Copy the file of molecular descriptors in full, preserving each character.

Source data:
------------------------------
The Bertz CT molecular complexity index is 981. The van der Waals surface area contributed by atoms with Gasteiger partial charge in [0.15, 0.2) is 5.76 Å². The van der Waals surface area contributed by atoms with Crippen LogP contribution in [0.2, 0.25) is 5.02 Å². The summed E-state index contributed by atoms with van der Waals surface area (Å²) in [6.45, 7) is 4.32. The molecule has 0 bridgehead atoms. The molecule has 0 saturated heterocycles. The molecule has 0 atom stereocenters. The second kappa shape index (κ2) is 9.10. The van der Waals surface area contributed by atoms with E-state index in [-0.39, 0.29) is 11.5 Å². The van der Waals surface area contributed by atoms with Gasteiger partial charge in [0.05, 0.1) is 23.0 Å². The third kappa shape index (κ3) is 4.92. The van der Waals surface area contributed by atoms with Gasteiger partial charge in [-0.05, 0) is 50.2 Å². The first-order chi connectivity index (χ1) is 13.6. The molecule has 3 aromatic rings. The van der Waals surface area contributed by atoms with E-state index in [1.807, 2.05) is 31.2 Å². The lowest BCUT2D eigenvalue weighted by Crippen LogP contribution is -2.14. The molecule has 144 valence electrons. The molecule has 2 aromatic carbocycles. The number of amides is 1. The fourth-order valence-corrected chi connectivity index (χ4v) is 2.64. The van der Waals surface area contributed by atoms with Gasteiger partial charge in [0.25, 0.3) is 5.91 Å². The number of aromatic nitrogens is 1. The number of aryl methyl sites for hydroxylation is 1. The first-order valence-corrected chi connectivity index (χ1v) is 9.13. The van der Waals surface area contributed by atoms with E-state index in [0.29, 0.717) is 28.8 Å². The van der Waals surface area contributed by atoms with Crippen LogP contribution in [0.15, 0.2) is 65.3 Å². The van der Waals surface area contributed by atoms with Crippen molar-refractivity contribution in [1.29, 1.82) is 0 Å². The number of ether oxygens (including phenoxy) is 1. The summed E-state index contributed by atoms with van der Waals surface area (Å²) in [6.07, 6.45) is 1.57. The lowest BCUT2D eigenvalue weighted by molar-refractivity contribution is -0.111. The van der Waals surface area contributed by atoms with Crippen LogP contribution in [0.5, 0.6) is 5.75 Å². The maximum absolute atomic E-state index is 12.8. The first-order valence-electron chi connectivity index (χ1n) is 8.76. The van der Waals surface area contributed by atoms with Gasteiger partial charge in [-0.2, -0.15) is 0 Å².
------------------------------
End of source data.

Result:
The Bertz CT molecular complexity index is 981. The van der Waals surface area contributed by atoms with Gasteiger partial charge in [0.15, 0.2) is 5.76 Å². The van der Waals surface area contributed by atoms with Crippen LogP contribution in [0.2, 0.25) is 5.02 Å². The summed E-state index contributed by atoms with van der Waals surface area (Å²) in [6.45, 7) is 4.32. The molecule has 0 bridgehead atoms. The molecule has 0 saturated heterocycles. The molecule has 0 atom stereocenters. The second kappa shape index (κ2) is 9.10. The van der Waals surface area contributed by atoms with E-state index in [-0.39, 0.29) is 11.5 Å². The van der Waals surface area contributed by atoms with Gasteiger partial charge in [0.05, 0.1) is 23.0 Å². The third kappa shape index (κ3) is 4.92. The van der Waals surface area contributed by atoms with Gasteiger partial charge in [-0.05, 0) is 50.2 Å². The first-order chi connectivity index (χ1) is 13.6. The molecule has 3 aromatic rings. The van der Waals surface area contributed by atoms with E-state index in [1.807, 2.05) is 31.2 Å². The lowest BCUT2D eigenvalue weighted by Crippen LogP contribution is -2.14. The molecule has 144 valence electrons. The molecule has 2 aromatic carbocycles. The number of amides is 1. The fourth-order valence-corrected chi connectivity index (χ4v) is 2.64. The van der Waals surface area contributed by atoms with Gasteiger partial charge in [0.25, 0.3) is 5.91 Å². The number of aromatic nitrogens is 1. The number of aryl methyl sites for hydroxylation is 1. The first-order valence-corrected chi connectivity index (χ1v) is 9.13. The van der Waals surface area contributed by atoms with E-state index in [0.29, 0.717) is 28.8 Å². The van der Waals surface area contributed by atoms with Crippen LogP contribution in [0.15, 0.2) is 65.3 Å². The van der Waals surface area contributed by atoms with Crippen molar-refractivity contribution in [1.29, 1.82) is 0 Å². The number of ether oxygens (including phenoxy) is 1. The summed E-state index contributed by atoms with van der Waals surface area (Å²) in [6.07, 6.45) is 1.57. The lowest BCUT2D eigenvalue weighted by molar-refractivity contribution is -0.111. The van der Waals surface area contributed by atoms with Crippen LogP contribution in [0.5, 0.6) is 5.75 Å². The maximum absolute atomic E-state index is 12.8. The first-order valence-electron chi connectivity index (χ1n) is 8.76. The van der Waals surface area contributed by atoms with Gasteiger partial charge in [-0.2, -0.15) is 0 Å².